Historic Places in South Jersey

Historic Places in South Jersey

A discussion of things to do and paces to go, with the purpose of sharing, encouraging participation, and networking.

Saturday, August 1, 2015

PlacesToGoThingsToDo: Pakim Pond

Today, around 11:00 a.m., I was on my way to visit a friend in Sewell, when I drover over an overpass over Rt. 42, the highway to the shore.  It was a log-jam, not moving, and cars were spilling off onto the exits all around my town which is bordered by Black Horse Pike to the North, 42 to the South, Rt. 130 to the West and 295 to the East.  I decided to call my friend and cancel and go to Pakim Pond instead.  I'm happy to report that Rt. 70 (which can also become blocked) was not crowded, and the drive to the circle where you pick up Rt. 72 which fast, sane, and peaceful.  My dog and I listened to NPR enroute.  

There was a great gardening show, "You Bet Your Garden" and they talked about a subject dear to my heart.  So many conventional thinkers are slaves to the green grass lawn, when there are many attractive and more natural and more appropriate alternatives.  A caller was trying to rid his shady, sandy, yard of wild violets.  He had poisoned everything, the dandelions, the buttercups, but he wasn't able to kill the wild violets.  The gardener subjected that since his shady, sandy yard was in no way appropriate for a green grass lawn, he should embrace what grew there and was both beautiful and edible instead!  I didn't know the wild violet was edible but I wanted some for my shady and sandy backyard which is a natural woodlands landscape style, as is my front.  I have things that survival well without human intervention in the kind of environent natural to my property, sandy, shady, and dry (I don't waste water).  I have holly shrubs, rose of sharon, day lillies, Chinese money plant, lily of the valley and  many other fragrant and beautiful plants.  Which brings me to my "places to go" segment:

On Friday, two friends and I were trying to think of a fun place to go that was not the seashore, due to traffic conditions, and we decided to go to Peddler's Village in Pa.  I had never been there before.  Now I am not a big shopper, though I do like to browse craft stores and get ideas for things to make.  After about 6 stores, I sad on benches under shady trees and enjoyed the marvelous landscaping, and I mean GORGEOUS!  The flowers were in full abundant glory, and the arrangements around special and beautiful trees were simply magnificent.  Peddler's Village itself is much like Smithville, near the seashore, but the landscaping alone is well worth a visit.  Sit in the white gazebo and let the flowers entertain you!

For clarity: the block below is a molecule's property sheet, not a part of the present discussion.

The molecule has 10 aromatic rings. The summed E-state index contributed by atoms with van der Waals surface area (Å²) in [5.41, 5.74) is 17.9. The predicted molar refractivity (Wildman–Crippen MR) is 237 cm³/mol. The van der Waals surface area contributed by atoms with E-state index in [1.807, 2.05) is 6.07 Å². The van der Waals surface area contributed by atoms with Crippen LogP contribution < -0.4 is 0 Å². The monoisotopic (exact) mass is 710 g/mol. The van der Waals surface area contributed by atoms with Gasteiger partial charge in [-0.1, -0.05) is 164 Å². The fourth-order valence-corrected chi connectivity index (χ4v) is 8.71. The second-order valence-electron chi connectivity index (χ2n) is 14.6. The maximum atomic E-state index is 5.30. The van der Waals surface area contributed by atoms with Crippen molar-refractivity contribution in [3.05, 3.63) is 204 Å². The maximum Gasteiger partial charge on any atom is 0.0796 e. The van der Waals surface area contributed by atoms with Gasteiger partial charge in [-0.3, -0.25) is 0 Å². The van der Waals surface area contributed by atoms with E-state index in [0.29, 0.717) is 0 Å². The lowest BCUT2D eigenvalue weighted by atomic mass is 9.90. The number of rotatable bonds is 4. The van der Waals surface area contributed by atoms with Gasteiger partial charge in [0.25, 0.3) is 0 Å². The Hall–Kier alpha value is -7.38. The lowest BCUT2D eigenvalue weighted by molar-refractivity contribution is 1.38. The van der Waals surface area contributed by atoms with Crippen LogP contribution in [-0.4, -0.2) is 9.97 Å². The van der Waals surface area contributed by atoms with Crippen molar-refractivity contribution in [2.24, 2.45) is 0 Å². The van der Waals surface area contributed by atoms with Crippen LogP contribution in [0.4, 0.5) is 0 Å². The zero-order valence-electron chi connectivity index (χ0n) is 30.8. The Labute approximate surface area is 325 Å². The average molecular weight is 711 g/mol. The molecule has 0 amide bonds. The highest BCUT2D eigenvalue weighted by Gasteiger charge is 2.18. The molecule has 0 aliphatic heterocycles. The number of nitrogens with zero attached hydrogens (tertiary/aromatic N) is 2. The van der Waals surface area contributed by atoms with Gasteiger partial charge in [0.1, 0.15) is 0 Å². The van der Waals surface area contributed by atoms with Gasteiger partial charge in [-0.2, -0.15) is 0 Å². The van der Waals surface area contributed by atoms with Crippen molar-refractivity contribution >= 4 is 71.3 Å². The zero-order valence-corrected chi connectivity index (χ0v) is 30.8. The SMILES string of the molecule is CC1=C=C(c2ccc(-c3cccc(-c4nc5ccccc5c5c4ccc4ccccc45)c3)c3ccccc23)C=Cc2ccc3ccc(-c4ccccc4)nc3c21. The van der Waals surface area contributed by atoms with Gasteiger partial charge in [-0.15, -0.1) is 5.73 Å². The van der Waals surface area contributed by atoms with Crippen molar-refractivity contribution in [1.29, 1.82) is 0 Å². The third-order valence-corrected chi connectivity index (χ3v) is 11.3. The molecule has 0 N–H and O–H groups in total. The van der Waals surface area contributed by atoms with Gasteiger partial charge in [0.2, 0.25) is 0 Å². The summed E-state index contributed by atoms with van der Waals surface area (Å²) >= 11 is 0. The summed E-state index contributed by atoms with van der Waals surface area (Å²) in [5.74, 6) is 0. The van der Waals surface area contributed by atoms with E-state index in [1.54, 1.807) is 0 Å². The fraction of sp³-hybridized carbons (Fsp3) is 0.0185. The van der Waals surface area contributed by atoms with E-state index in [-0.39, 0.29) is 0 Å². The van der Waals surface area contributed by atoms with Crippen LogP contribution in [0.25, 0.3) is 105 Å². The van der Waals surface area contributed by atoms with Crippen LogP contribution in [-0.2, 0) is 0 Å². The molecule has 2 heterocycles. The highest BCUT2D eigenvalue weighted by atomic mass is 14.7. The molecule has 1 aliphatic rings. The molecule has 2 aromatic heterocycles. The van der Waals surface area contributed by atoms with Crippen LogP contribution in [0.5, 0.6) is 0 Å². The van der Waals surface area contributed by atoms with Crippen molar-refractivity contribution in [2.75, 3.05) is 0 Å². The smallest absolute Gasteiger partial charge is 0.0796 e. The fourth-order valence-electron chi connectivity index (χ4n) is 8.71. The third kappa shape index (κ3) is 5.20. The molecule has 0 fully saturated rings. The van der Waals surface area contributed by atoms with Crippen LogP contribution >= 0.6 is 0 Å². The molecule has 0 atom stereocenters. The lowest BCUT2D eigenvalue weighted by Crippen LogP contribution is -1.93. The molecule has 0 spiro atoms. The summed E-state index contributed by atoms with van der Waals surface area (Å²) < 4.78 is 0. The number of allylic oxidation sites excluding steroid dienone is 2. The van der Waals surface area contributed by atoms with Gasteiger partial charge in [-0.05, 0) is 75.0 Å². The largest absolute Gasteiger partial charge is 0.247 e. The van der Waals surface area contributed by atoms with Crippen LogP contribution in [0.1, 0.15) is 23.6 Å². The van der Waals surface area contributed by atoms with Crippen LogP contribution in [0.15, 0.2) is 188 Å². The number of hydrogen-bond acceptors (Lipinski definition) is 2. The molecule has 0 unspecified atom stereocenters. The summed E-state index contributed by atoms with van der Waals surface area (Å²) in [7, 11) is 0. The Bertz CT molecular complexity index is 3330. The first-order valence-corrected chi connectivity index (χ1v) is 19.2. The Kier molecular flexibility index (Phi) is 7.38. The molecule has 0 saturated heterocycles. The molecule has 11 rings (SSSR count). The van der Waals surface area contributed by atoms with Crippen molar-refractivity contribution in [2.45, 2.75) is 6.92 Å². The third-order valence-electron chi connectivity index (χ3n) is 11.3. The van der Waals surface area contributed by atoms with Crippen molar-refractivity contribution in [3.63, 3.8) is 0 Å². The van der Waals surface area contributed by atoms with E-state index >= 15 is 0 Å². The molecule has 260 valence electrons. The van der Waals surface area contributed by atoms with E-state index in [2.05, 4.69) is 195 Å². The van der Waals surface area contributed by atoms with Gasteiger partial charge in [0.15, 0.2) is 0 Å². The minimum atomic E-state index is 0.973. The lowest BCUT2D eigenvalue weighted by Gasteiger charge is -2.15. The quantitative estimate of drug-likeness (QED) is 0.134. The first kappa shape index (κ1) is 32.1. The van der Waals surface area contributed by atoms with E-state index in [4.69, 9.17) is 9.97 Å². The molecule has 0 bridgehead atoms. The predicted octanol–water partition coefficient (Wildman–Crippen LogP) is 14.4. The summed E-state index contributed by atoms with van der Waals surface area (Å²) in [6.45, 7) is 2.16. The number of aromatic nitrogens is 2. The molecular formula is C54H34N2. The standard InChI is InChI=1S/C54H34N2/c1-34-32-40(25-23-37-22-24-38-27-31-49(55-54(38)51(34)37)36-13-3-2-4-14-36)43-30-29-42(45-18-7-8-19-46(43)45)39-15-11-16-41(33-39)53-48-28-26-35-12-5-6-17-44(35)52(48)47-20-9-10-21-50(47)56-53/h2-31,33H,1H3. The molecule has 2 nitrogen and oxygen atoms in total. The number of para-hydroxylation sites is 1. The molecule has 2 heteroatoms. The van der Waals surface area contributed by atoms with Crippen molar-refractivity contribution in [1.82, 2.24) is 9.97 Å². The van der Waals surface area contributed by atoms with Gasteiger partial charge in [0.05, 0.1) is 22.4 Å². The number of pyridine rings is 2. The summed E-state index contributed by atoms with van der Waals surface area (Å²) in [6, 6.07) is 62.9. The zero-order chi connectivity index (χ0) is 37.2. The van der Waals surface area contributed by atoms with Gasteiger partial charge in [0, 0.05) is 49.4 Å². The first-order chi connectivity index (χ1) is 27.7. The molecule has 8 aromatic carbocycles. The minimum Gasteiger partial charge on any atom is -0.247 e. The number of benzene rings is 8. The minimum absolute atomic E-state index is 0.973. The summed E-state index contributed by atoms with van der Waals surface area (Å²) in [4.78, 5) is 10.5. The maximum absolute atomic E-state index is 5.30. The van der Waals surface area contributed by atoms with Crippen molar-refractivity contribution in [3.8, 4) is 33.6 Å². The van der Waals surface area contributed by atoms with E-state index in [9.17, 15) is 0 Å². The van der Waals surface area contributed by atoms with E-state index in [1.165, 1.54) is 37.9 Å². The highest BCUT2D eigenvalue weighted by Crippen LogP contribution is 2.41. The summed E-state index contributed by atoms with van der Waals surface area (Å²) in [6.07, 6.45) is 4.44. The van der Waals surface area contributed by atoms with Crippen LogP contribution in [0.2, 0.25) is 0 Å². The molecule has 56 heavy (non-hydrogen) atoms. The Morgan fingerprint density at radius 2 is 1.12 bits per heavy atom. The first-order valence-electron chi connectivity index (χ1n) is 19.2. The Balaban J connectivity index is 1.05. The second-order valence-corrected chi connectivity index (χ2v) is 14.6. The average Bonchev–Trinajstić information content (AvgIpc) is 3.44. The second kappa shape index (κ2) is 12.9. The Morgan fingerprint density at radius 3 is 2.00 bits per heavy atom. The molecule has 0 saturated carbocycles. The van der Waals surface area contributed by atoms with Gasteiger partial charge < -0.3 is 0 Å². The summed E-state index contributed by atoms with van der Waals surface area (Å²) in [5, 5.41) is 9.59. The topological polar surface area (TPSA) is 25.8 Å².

On the subject of beauty, the stained glass windows at the Train Depot Cafe in Woodbury have long enchanted me.  My father did stained glass work and I have always admired it though it is too hard for my hand strength or my interest and too dependent on machinery for my personal preference.  That's why I love painting - just a brush, paints and the canvas.  Anyhow, I finally asked the folks at the cafe where the stained glass came from, and it was The Iron Buttterfly, which I browsed on-line.  Simply stunning art-work in glass.

Today, my dog Trixie and I enjoyed two walks around Pakim Pond in Brendan Byrne State Forest.  It was COOL and peaceful and always utterly magical in beauty.  I met some people there who offered my dog water and me a sandwich which I didn't take because I had already eaten lunch, but their generosity and hospitality was warming and inspiring.  I praised them for their good sense in coming to the woods instead of trying to wade through the mass of cars on the way to the shore.  They told me they were from the shore and escaping the crowds!

On another subject, have you seen the tv show ALONE?  My sister called me and I binge watched all 7 episodes last night.  Ten men are stranded on the shores of a wilderness area of Alaska and challenged to remain as long as they could, till the last man, with their choice of ten items to help them survive.  They seam to have chosen, ax, saw, knife, tarp, rope, pots, fishing nets, and were also burdened with camera recording equipment.  If they remain, they win $500,000.  By the episode where I fell asleep, only two men were left.  What would be on your list of must have items to survive in the wilderness of the Pacific Northwest?  I chose ax, rain suit, first aid kit, sack of oatmeal with dried berries, scout cook-kit, rope, tarp, knife, mospito net, firestarter flint, book of edible plants and mushrooms, That's eleven, I know.  I couldn't decide which one to jettison.  Anyhow, it reminded me of the first settlers and what they were up against, and an abiding interest of mine, log cabins.  One, Lucas, was in the process of building a log cabin, when he stopped and built a canoe instead.  I was so disappointed.  If I were in the North and it was late fall, I'd get a log cabin ready asap.  It reminded me of the very early Swedish  cabins, outside of Swedesboro, near Salem, and down in Greenwich.  They are short but sturdy and built to withstand snow and time.  
Happy Trails!
Jo Ann
ps.  I'll add photos tomorrow

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